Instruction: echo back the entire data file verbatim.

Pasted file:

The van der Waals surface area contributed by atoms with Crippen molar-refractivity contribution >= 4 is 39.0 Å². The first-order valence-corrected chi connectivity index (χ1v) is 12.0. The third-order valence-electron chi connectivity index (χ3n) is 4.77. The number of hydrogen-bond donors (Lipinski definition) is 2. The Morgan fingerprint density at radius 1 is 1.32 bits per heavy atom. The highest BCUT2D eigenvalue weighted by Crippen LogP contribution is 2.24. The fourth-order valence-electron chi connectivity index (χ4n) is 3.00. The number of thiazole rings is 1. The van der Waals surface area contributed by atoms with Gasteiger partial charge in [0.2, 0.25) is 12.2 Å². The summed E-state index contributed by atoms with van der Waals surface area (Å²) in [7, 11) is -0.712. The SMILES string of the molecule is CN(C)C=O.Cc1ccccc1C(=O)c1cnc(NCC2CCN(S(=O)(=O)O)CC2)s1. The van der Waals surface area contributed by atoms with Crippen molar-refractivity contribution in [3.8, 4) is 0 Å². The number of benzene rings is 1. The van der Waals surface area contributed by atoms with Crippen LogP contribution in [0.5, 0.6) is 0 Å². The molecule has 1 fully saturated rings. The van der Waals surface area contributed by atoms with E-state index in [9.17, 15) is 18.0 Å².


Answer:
The van der Waals surface area contributed by atoms with Crippen molar-refractivity contribution >= 4 is 39.0 Å². The first-order valence-corrected chi connectivity index (χ1v) is 12.0. The third-order valence-electron chi connectivity index (χ3n) is 4.77. The number of hydrogen-bond donors (Lipinski definition) is 2. The Morgan fingerprint density at radius 1 is 1.32 bits per heavy atom. The highest BCUT2D eigenvalue weighted by Crippen LogP contribution is 2.24. The fourth-order valence-electron chi connectivity index (χ4n) is 3.00. The number of thiazole rings is 1. The van der Waals surface area contributed by atoms with Gasteiger partial charge in [0.2, 0.25) is 12.2 Å². The summed E-state index contributed by atoms with van der Waals surface area (Å²) in [7, 11) is -0.712. The SMILES string of the molecule is CN(C)C=O.Cc1ccccc1C(=O)c1cnc(NCC2CCN(S(=O)(=O)O)CC2)s1. The van der Waals surface area contributed by atoms with Crippen molar-refractivity contribution in [3.8, 4) is 0 Å². The number of benzene rings is 1. The van der Waals surface area contributed by atoms with Crippen LogP contribution in [0.5, 0.6) is 0 Å². The molecule has 1 fully saturated rings. The van der Waals surface area contributed by atoms with E-state index in [9.17, 15) is 18.0 Å².